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BREXIT - Run for the Hills?


The United Kingdom's surprise vote to leave the European Union is sending shockwaves through global markets. Should physician investors be concerned?

Unless you live under a rock, you have probably heard that the United Kingdom voted to leave the European Union Thursday by a margin of 51.9% to 48.1%. After the vote, Prime Minister David Cameron—who was a champion of the “Remain” campaign—announced his resignation.

The media is abuzz with predictions of economic Armageddon and the global markets are looking like they are ready to corroborate—with the Nikkei down a whopping 7.92% on the news. Let me offer my opinion of how the EU losing its second largest economy will impact you as a practicing physician in the United States.

For Your Practice

As the Pound dives to its lowest value since 1985, you should be happy to learn that those imported medications from the UK are bound to get cheaper once the regulatory jitters are smoothed out. In 2014, the US imported $3.2 billion worth of medicines from the UK, back when £1 was worth $1.69. A pound was worth $1.37 this morning.

For Your Leisure

If the UK wasn't on the list of your vacation destinations, it should be now! Your hard-earned American dollars now go much further for anything in the UK.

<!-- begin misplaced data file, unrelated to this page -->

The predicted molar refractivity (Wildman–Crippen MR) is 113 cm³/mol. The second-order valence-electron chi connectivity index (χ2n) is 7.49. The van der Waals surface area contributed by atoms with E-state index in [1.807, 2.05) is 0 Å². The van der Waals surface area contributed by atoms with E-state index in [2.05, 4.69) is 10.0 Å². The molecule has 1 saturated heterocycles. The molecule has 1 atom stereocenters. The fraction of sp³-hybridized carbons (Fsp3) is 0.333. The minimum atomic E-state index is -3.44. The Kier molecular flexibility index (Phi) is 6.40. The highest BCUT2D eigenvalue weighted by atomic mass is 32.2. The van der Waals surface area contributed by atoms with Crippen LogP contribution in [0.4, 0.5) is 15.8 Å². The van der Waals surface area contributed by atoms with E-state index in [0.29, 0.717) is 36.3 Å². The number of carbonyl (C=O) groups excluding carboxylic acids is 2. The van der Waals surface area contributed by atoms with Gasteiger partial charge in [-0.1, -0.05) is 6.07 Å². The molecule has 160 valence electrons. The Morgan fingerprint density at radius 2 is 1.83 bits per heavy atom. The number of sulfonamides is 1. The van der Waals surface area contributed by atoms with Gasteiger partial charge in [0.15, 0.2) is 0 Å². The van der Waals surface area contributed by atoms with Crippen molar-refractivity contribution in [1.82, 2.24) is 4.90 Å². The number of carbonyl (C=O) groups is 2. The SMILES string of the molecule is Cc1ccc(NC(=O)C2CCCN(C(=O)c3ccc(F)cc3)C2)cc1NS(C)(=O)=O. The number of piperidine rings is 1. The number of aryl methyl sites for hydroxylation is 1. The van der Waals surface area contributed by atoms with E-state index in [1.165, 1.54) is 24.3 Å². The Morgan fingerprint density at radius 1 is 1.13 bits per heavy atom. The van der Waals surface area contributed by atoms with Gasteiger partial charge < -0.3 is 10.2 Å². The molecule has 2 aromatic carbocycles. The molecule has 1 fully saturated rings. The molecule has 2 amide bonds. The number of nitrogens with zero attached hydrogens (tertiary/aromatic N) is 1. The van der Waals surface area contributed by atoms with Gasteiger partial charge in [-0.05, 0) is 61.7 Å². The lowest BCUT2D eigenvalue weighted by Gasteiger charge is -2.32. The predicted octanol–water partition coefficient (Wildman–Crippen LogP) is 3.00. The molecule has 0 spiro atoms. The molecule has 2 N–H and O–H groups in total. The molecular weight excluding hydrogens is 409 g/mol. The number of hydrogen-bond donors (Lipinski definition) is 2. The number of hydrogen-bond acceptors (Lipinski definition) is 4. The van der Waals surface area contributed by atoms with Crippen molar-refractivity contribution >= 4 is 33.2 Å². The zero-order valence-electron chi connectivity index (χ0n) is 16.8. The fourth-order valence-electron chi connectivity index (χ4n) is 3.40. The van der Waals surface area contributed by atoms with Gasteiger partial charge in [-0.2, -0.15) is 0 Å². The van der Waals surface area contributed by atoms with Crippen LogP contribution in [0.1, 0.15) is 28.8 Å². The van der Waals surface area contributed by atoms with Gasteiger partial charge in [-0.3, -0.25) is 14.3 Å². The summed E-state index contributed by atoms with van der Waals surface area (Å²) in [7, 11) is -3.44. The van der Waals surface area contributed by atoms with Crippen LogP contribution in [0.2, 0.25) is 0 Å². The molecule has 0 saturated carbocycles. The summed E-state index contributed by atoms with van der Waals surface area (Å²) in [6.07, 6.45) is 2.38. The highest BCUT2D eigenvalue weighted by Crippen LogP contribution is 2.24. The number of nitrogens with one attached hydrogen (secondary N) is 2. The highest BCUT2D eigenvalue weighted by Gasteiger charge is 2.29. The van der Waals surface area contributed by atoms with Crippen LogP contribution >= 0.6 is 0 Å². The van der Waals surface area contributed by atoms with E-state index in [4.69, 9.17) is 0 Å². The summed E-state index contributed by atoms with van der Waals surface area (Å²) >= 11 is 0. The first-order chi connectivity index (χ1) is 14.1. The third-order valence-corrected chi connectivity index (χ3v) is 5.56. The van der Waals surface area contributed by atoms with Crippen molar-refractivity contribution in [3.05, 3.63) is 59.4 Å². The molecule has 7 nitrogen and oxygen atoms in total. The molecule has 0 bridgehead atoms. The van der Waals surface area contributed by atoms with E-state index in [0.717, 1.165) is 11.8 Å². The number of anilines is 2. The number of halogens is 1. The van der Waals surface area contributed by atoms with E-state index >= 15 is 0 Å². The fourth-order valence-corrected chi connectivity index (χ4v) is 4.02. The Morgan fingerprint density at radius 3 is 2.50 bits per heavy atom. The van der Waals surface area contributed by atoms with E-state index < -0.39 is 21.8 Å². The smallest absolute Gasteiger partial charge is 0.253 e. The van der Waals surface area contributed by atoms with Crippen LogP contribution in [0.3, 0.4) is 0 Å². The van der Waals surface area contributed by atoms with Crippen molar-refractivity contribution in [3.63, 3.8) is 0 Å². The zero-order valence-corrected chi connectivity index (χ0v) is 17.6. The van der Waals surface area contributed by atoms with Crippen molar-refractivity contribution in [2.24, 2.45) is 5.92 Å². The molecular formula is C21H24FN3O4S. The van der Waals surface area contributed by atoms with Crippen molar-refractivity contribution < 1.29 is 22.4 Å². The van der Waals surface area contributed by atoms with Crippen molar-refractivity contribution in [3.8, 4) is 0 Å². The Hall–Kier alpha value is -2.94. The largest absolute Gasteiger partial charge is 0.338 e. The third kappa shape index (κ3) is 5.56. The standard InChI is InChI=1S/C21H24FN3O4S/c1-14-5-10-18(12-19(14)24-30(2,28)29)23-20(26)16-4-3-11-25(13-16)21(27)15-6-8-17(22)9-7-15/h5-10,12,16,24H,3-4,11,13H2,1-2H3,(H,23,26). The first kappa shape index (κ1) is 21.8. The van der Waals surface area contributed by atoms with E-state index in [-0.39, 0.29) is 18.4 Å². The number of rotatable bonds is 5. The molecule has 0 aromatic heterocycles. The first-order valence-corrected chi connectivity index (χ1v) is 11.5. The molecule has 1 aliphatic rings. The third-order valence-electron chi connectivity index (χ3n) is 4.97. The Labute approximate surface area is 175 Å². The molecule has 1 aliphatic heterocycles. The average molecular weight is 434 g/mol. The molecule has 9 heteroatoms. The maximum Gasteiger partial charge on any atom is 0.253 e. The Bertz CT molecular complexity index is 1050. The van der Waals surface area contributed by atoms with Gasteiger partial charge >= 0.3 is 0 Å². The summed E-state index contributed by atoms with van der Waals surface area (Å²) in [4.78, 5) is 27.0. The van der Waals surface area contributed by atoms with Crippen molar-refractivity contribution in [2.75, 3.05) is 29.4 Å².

For Your Income

Unless you get paid in British pounds, your income should not be affected. Your investment income, on the other hand, is a different story.

For Your Investments/Retirement

If there is anything that the markets hate, it’s uncertainty. And the Brexit just introduced a boatload of uncertainty into the world economy. Given the connected nature of the global economy, it is almost a certainty the Brexit will negatively impact your portfolio. The real question is for how long?

1. Is this going to introduce short-term jitters into the market that will be quickly smoothed out by the UK and the EU coming to terms with their new relationship?

2. Is this going to spiral out of control and result in another worldwide economic crisis like the one we all lived through less than a decade ago?

Personally, I feel No. 1 is the more likely outcome, but my crystal ball is no clearer than yours.

Bottom Line

Despite the predictions of doom and gloom, the net effect for US based physicians will likely be positive if the UK and the EU can quickly come to terms with their new relationship—which I believe is what will happen. The alternative is simply too depressing to think about. Personally, I am already planning my next British vacation.

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Victor J. Dzau, MD, gives expert advice
Victor J. Dzau, MD, gives expert advice